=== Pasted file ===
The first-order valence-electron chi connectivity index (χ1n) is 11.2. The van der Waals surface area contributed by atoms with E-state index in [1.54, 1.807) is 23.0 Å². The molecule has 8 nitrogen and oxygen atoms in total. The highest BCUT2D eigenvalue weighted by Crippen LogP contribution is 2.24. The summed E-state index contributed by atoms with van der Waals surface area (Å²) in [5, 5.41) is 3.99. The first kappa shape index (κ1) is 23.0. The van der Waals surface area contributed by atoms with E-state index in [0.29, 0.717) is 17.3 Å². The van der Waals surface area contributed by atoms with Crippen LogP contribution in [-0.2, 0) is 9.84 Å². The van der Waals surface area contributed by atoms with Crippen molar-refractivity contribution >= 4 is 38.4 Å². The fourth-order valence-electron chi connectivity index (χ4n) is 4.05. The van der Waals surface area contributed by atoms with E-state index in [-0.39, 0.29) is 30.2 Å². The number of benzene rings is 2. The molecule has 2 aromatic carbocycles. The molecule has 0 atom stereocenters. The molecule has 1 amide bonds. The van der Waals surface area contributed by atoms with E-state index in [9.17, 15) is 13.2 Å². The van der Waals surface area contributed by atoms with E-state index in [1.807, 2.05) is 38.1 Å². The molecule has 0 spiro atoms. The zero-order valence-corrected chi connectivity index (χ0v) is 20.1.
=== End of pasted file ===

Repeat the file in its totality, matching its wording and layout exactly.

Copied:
The first-order valence-electron chi connectivity index (χ1n) is 11.2. The van der Waals surface area contributed by atoms with E-state index in [1.54, 1.807) is 23.0 Å². The molecule has 8 nitrogen and oxygen atoms in total. The highest BCUT2D eigenvalue weighted by Crippen LogP contribution is 2.24. The summed E-state index contributed by atoms with van der Waals surface area (Å²) in [5, 5.41) is 3.99. The first kappa shape index (κ1) is 23.0. The van der Waals surface area contributed by atoms with E-state index in [0.29, 0.717) is 17.3 Å². The van der Waals surface area contributed by atoms with Crippen LogP contribution in [-0.2, 0) is 9.84 Å². The van der Waals surface area contributed by atoms with Crippen molar-refractivity contribution >= 4 is 38.4 Å². The fourth-order valence-electron chi connectivity index (χ4n) is 4.05. The van der Waals surface area contributed by atoms with E-state index in [-0.39, 0.29) is 30.2 Å². The number of benzene rings is 2. The molecule has 2 aromatic carbocycles. The molecule has 0 atom stereocenters. The molecule has 1 amide bonds. The van der Waals surface area contributed by atoms with E-state index in [9.17, 15) is 13.2 Å². The van der Waals surface area contributed by atoms with E-state index in [1.807, 2.05) is 38.1 Å². The molecule has 0 spiro atoms. The zero-order valence-corrected chi connectivity index (χ0v) is 20.1.